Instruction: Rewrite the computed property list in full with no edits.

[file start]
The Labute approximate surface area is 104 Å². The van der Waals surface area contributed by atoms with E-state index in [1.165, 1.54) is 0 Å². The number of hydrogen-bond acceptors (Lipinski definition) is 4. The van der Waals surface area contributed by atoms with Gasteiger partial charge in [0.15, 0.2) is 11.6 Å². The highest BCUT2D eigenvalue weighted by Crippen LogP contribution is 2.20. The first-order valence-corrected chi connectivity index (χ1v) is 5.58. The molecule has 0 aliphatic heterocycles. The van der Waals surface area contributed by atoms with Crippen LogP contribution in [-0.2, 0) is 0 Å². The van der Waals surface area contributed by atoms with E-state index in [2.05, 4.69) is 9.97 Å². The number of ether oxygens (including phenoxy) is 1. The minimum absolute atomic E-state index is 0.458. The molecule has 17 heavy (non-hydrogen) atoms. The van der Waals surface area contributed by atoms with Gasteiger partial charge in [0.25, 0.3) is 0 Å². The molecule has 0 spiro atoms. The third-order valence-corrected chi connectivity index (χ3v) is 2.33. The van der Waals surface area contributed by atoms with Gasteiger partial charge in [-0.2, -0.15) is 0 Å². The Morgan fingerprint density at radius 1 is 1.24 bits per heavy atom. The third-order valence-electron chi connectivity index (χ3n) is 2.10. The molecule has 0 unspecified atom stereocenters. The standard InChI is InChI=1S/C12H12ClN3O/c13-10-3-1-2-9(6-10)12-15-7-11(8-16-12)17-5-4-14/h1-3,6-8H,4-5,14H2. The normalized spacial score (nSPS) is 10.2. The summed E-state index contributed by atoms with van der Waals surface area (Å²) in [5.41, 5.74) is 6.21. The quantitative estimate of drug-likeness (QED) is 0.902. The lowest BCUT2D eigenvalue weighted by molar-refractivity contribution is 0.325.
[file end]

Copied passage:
The Labute approximate surface area is 104 Å². The van der Waals surface area contributed by atoms with E-state index in [1.165, 1.54) is 0 Å². The number of hydrogen-bond acceptors (Lipinski definition) is 4. The van der Waals surface area contributed by atoms with Gasteiger partial charge in [0.15, 0.2) is 11.6 Å². The highest BCUT2D eigenvalue weighted by Crippen LogP contribution is 2.20. The first-order valence-corrected chi connectivity index (χ1v) is 5.58. The molecule has 0 aliphatic heterocycles. The van der Waals surface area contributed by atoms with Crippen LogP contribution in [-0.2, 0) is 0 Å². The van der Waals surface area contributed by atoms with E-state index in [2.05, 4.69) is 9.97 Å². The number of ether oxygens (including phenoxy) is 1. The minimum absolute atomic E-state index is 0.458. The molecule has 17 heavy (non-hydrogen) atoms. The van der Waals surface area contributed by atoms with Gasteiger partial charge in [0.25, 0.3) is 0 Å². The molecule has 0 spiro atoms. The third-order valence-corrected chi connectivity index (χ3v) is 2.33. The van der Waals surface area contributed by atoms with Gasteiger partial charge in [-0.2, -0.15) is 0 Å². The Morgan fingerprint density at radius 1 is 1.24 bits per heavy atom. The third-order valence-electron chi connectivity index (χ3n) is 2.10. The molecule has 0 unspecified atom stereocenters. The standard InChI is InChI=1S/C12H12ClN3O/c13-10-3-1-2-9(6-10)12-15-7-11(8-16-12)17-5-4-14/h1-3,6-8H,4-5,14H2. The normalized spacial score (nSPS) is 10.2. The summed E-state index contributed by atoms with van der Waals surface area (Å²) in [5.41, 5.74) is 6.21. The quantitative estimate of drug-likeness (QED) is 0.902. The lowest BCUT2D eigenvalue weighted by molar-refractivity contribution is 0.325.